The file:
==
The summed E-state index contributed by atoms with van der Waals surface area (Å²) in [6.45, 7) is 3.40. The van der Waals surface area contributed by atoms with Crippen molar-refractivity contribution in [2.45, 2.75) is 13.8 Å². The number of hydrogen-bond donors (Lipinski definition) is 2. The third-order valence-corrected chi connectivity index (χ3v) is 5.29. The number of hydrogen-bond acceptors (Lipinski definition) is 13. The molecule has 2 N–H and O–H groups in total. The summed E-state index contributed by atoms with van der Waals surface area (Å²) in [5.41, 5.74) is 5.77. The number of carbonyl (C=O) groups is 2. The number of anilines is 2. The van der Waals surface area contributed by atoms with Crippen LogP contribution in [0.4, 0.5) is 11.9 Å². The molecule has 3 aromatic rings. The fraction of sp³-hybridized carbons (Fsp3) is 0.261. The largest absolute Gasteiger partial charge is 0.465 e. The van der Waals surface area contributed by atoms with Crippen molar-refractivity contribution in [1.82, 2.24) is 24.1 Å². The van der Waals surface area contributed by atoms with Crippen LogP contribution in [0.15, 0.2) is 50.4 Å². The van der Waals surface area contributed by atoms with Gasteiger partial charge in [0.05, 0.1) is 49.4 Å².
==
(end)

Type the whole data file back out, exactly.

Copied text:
The summed E-state index contributed by atoms with van der Waals surface area (Å²) in [6.45, 7) is 3.40. The van der Waals surface area contributed by atoms with Crippen molar-refractivity contribution in [2.45, 2.75) is 13.8 Å². The number of hydrogen-bond donors (Lipinski definition) is 2. The third-order valence-corrected chi connectivity index (χ3v) is 5.29. The number of hydrogen-bond acceptors (Lipinski definition) is 13. The molecule has 2 N–H and O–H groups in total. The summed E-state index contributed by atoms with van der Waals surface area (Å²) in [5.41, 5.74) is 5.77. The number of carbonyl (C=O) groups is 2. The number of anilines is 2. The van der Waals surface area contributed by atoms with Crippen LogP contribution in [0.4, 0.5) is 11.9 Å². The molecule has 3 aromatic rings. The fraction of sp³-hybridized carbons (Fsp3) is 0.261. The largest absolute Gasteiger partial charge is 0.465 e. The van der Waals surface area contributed by atoms with Crippen molar-refractivity contribution in [1.82, 2.24) is 24.1 Å². The van der Waals surface area contributed by atoms with Crippen LogP contribution in [0.15, 0.2) is 50.4 Å². The van der Waals surface area contributed by atoms with Gasteiger partial charge in [0.05, 0.1) is 49.4 Å².